The U.S.’s top nuclear negotiator admitted on Tuesday that Iran could continue developing ballistic missiles under the recently inked nuclear accord meant to scale back Tehran’s nuclear program.
Under pressure from the Senate Foreign Relations Committee (SFRC), U.S. negotiator Wendy Sherman conceded that the U.S. failed to "shut down" Iran’s ongoing development of ballistic missiles, which have long range capabilities and are the preferred weapon for delivering a nuclear payload.
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"It is true that in these first six months we’ve not shut down all of their production of any ballistic missile that could have anything to do with delivery of a nuclear weapon," Sherman told lawmakers during a hearing on the nuclear deal. "But that is indeed something that has to be addressed as part of a comprehensive agreement."
This comprehensive agreement will not be agreed upon for at least six months, Sherman admitted, giving Tehran a lengthy window in which to perfect its weapons systems.
Iran plans to launch three new satellites into space in the coming weeks, according to regional reports. The technology used to conduct such a launch is similar to those used for ballistic missiles, leading experts to label Iran’s space program a cover for its ballistic missile work.
The "satellites are ready for launch and it is anticipated that one of them will be sent into orbit by the end of the current Iranian year," which ends of March 20, the deputy head of Iran’s Space Agency was quoted as saying on Monday by the semi-official Fars News Agency.
Senators on the SFRC criticized Sherman, the State Department’s under secretary of state for political affairs, for inking a deal that they said leaves gaping "loopholes" on which Iran can capitalize.
"Why did you all not in this agreement in any way address the delivery mechanisms, the militarizing of nuclear arms, why was that left off since they [Iran] breached a threshold everyone acknowledges. They can build a bomb. We know that," said Sen. Bob Corker (R., Tenn.), the committee’s ranking member. "They know that. They have advanced centrifuges. We have a major loophole in the research and development area that everyone acknowledges."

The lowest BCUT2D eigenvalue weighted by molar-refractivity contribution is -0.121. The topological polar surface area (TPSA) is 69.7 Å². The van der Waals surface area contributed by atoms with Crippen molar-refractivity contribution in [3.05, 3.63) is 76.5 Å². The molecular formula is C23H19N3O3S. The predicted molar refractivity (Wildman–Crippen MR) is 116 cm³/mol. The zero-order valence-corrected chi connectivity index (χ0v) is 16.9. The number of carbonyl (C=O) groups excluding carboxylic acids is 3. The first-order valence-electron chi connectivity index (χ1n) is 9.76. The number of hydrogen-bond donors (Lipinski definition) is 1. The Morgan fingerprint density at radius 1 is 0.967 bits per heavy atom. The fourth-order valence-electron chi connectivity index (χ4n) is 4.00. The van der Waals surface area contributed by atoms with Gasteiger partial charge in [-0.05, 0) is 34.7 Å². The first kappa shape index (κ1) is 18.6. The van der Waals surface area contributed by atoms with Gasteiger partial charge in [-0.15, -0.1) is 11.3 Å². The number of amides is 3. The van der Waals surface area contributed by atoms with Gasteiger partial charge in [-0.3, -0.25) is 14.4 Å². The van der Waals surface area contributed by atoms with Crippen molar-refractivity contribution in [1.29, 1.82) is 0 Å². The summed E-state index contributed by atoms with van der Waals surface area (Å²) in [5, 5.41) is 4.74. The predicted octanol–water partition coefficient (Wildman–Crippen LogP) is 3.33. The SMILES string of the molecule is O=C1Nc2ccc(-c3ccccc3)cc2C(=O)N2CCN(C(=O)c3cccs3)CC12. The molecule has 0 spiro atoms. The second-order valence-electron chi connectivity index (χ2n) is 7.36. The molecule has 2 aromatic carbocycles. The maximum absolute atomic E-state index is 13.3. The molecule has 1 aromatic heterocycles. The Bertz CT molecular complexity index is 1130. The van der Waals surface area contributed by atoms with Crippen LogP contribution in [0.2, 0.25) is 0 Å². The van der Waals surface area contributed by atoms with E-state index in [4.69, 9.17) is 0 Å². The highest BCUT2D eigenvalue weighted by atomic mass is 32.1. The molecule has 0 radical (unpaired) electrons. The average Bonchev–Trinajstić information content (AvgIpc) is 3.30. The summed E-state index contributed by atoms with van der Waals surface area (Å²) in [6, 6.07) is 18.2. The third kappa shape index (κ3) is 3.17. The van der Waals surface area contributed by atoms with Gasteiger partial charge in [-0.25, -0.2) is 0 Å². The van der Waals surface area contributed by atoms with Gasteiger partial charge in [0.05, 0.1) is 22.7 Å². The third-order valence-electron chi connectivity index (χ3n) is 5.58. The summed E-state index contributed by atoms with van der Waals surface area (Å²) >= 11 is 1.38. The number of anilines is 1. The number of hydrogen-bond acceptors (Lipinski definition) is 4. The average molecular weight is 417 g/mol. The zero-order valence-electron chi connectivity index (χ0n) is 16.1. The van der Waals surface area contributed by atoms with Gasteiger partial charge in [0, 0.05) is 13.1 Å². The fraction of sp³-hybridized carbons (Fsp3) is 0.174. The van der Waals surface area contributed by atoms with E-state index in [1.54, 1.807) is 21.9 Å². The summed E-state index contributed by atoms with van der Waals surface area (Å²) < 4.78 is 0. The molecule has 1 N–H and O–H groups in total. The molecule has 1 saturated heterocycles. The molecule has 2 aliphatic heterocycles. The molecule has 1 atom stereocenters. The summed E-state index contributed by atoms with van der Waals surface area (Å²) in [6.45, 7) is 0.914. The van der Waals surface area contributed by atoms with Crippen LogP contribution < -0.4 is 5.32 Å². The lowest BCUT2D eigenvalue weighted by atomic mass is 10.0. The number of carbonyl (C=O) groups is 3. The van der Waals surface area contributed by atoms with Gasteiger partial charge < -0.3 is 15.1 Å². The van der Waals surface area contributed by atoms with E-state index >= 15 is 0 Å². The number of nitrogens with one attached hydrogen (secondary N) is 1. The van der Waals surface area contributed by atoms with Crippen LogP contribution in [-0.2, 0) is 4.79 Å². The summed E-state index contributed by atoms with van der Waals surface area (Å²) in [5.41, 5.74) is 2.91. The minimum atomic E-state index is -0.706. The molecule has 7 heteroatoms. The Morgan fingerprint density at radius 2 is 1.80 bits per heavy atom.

"We are going to allow them over this next year to continue to perfect the other piece of this, which is the [nuclear] delivery mechanism," Corker added. "Why did we do that?"
Sen. Marco Rubio (R., Fla.) pointed out that "few countries" in the world possess both the ability to enrich uranium to high levels and an advanced ballistic missile program.
If Iran is awarded right to continue its enrichment, and continue its missile program, all it would have to do is ramp up uranium production "and now they’re a nuclear power," Rubio warned.
Sherman responded by stating that the ballistic missile program is secondary to its bomb-making capabilities.
"If we can get—and I don’t know whether yet if we will be successful—but if we can get to the verifiable assurance that they cannot obtain a nuclear weapon, if we know they cannot have a nuke weapon, then a delivery mechanism, as important as it is, is less important," she said.
Sen. James Risch (R., Idaho) said he has been "disgusted" by the interim deal.
"I do not support what has been done," he told Sherman. "I think this thing’s a disaster. I was stunned when I saw what the agreement was. I’ve been disgusted as we’ve gone forward."
Sherman promised that Iran’s ballistic missile work would be addressed at a later time in a final agreement.
"We see this as a first step," she said. "We don’t consider the gaps that exist loopholes because this is not a final agreement. This is a first step."
Sherman said that the ballistic missile program would be rendered ineffective if the U.S. can successfully convince Iran to give up its nuclear program.
"If we are successful in assuring ourselves and the world community that Iran cannot obtain a nuclear weapon, then them not having a nuclear weapon makes delivery systems almost, not entirely, but almost irrelevant," she said.
Sherman went on during the hearing to explicitly lay out some of the concessions that the U.S. hopes to win in a final deal.
Iran, she said, does not need to continue its work at the highly fortified Fordow facility. It also has no need for the partially constructed heavy water reactor at Arak.
She also said there is "no doubt" that Iran will have to scale back the number of nuclear centrifuges it is operating.